Bill C-45 allows for each individual household to cultivate four plants for recreational use. We believe this presents a serious issue surrounding youth access, as well as enforcement. Significant costs will likely arise out of the various forms of inspection, enforcement, regulation – particularly relating to rent versus own scenarios — that will be necessitated by the allowance of personal growing inside the home. We suggest the Province avoid micro-managing these issues and allow municipalities to oversee the management of enforcement and compliance.
In addition, the coming retail landscape will ensure that recreational cannabis will be readily accessible, eliminating the need for home-grown cannabis, in our opinion.
More importantly, growing cannabis inside the private home raises real concerns about child and youth access to the drug. We believe this question requires more consideration, however we suggest that any micro-regulation relating to home grown cannabis is best done at the municipal level of government.
Distribution and Retail Models
As Bill C-45 works its way through third reading in the house and ascends to the senate, we expect to see language allocating a certain portion of Canada’s total licensed growing space (known as “canopy”) to Canada’s Indigenous Peoples. The rationale behind this allocation is to provide Indigenous Peoples an opportunity to participate at the ground floor in a new and accelerating industry, leading to gains in employment, incomes, standards of living and economic independence for Indigenous Peoples.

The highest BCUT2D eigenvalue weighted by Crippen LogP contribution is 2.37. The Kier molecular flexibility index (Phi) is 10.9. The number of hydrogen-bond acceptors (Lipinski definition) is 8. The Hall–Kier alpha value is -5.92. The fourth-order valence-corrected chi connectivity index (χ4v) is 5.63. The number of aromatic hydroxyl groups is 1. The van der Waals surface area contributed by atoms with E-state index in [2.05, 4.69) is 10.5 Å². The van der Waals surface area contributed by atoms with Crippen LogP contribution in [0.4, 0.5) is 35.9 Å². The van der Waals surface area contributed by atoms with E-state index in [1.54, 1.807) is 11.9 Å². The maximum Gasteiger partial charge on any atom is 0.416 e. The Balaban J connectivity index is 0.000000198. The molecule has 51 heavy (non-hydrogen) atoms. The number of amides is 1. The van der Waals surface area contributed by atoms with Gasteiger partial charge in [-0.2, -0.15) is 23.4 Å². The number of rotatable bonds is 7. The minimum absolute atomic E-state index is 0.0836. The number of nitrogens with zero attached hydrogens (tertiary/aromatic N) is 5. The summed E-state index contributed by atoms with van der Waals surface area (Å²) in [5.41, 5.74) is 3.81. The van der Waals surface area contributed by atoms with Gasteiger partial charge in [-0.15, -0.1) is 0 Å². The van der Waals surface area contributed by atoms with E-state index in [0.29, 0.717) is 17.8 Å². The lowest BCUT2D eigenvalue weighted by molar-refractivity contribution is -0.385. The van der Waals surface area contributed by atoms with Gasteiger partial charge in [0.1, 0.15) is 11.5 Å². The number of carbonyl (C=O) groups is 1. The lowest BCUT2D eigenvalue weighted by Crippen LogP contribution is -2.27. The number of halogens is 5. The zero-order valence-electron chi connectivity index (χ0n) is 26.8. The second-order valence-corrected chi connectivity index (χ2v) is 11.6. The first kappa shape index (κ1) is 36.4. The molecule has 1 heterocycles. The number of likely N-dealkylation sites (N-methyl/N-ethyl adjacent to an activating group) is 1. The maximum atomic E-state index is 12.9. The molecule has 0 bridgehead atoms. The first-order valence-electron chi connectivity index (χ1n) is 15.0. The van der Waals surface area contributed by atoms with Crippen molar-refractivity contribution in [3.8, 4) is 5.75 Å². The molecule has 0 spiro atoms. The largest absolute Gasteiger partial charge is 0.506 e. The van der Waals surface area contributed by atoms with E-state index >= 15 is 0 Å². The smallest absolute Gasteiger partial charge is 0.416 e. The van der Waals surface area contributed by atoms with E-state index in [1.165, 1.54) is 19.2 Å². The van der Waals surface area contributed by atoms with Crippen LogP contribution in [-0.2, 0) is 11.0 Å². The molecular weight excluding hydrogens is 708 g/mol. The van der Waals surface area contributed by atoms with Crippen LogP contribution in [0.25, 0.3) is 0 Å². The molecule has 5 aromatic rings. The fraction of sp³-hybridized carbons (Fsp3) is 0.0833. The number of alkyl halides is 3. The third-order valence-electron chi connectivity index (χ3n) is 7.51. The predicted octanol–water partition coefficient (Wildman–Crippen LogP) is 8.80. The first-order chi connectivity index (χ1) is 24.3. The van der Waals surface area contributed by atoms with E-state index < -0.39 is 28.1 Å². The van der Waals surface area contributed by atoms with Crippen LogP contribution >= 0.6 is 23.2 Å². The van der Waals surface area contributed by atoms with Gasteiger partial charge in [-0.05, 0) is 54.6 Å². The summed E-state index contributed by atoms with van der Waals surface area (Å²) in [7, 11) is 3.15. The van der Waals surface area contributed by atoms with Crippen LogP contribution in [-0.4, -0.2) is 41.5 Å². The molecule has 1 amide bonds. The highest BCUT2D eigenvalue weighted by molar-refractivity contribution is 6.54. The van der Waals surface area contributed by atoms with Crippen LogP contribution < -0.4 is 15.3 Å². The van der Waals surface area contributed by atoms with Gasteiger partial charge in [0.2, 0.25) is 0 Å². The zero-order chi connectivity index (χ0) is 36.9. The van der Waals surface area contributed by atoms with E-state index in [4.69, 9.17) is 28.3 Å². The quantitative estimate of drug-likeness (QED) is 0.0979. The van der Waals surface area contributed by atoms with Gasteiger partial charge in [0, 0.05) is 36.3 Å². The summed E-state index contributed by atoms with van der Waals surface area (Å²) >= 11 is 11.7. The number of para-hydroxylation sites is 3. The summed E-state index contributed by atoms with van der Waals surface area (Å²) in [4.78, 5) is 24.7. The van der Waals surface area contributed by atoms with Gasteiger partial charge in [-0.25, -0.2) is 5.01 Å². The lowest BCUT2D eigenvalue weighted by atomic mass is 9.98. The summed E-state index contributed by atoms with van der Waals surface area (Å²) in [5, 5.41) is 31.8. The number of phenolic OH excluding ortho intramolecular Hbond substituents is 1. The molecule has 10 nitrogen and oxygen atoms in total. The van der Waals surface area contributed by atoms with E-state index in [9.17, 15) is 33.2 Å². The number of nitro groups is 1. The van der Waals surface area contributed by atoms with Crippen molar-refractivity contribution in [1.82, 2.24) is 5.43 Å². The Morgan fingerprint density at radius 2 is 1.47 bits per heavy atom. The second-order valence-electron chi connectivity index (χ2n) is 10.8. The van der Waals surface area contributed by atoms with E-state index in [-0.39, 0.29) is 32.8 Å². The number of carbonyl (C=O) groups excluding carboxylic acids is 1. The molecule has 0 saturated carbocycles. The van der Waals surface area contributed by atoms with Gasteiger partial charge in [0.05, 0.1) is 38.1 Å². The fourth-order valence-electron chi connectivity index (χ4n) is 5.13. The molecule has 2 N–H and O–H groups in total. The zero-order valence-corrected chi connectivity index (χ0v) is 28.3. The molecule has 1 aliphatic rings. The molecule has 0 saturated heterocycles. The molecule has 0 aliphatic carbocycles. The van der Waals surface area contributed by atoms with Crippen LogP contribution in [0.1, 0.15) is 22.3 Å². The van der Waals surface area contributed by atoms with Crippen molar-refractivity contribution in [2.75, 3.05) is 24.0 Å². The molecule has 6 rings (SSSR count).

As we move toward legalization, we strongly recommend the Province of BC echo this sentiment when considering retail and distribution on Indigenous Peoples’ lands. In particular, we advocate for a policy of Indigenous self-determination with respect to retail taxation and regulation, and would strongly advise the Province take a “hands off” approach to the development of retail cannabis distribution on Indigenous Peoples’ lands.